Extensible Stylesheet Language Formatting Objects (XSL-FO): a tool to transform patient data into attractive clinical reports.

Linas Simonaitis, Anne Belsito, Jeff Warvel, Siu Hui, Clement J. McDonald

Research output: Contribution to journalArticle

3 Scopus citations


Clinicians at Wishard Hospital in Indianapolis print and carry clinical reports called "Pocket Rounds". This paper describes a new process we developed to improve these clinical reports. The heart of our new process is a World Wide Web Consortium standard: Extensible Stylesheet Language Formatting Objects (XSL-FO). Using XSL-FO stylesheets we generated Portable Document Format (PDF) and PostScript reports with complex formatting: columns, tables, borders, shading, indents, dividing lines. We observed patterns of clinical report printing during a eight month study period on three Medicine wards. Usage statistics indicated that clinicians accepted the new system enthusiastically: 78% of 26,418 reports were printed using the new system. We surveyed 67 clinical users. Respondents gave the new reports a rating of 4.2 (on a 5 point scale); they gave the old reports a rating of 3.4. The primary complaint was that it took longer to print the new reports. We believe that XSL-FO is a promising way to transform text data into functional and attractive clinical reports: relatively easy to implement and modify.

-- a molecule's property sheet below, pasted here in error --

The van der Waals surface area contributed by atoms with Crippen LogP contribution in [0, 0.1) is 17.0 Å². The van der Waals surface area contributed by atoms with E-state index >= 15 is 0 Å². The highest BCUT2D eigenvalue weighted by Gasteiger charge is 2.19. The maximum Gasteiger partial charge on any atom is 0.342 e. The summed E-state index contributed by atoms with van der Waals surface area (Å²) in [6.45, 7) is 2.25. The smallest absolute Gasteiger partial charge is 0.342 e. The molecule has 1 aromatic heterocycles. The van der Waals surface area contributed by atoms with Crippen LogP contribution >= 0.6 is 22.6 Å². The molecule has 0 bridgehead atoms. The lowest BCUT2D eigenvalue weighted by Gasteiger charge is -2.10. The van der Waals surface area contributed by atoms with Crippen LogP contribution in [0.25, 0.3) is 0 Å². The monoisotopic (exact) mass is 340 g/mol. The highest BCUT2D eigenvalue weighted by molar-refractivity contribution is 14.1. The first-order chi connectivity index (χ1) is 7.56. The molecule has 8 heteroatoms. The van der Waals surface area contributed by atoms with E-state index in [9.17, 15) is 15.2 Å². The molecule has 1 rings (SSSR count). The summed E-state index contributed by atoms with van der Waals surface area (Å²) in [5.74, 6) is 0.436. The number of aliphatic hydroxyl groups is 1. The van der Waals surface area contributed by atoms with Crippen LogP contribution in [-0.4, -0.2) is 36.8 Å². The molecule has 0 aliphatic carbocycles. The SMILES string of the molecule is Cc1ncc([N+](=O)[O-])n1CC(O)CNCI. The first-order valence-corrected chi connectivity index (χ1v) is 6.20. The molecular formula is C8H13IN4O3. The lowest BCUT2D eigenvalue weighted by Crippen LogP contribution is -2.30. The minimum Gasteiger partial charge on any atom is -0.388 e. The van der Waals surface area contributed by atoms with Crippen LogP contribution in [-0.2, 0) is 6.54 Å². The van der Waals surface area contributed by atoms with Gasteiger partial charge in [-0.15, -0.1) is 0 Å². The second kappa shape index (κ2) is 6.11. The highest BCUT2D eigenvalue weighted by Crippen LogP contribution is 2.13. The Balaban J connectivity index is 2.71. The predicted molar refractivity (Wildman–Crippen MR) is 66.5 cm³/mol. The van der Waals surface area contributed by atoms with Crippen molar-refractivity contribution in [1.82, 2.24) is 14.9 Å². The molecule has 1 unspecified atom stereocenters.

Original languageEnglish (US)
Pages (from-to)719-723
Number of pages5
JournalAMIA ... Annual Symposium proceedings / AMIA Symposium. AMIA Symposium
StatePublished - 2006


ASJC Scopus subject areas

  • Medicine(all)

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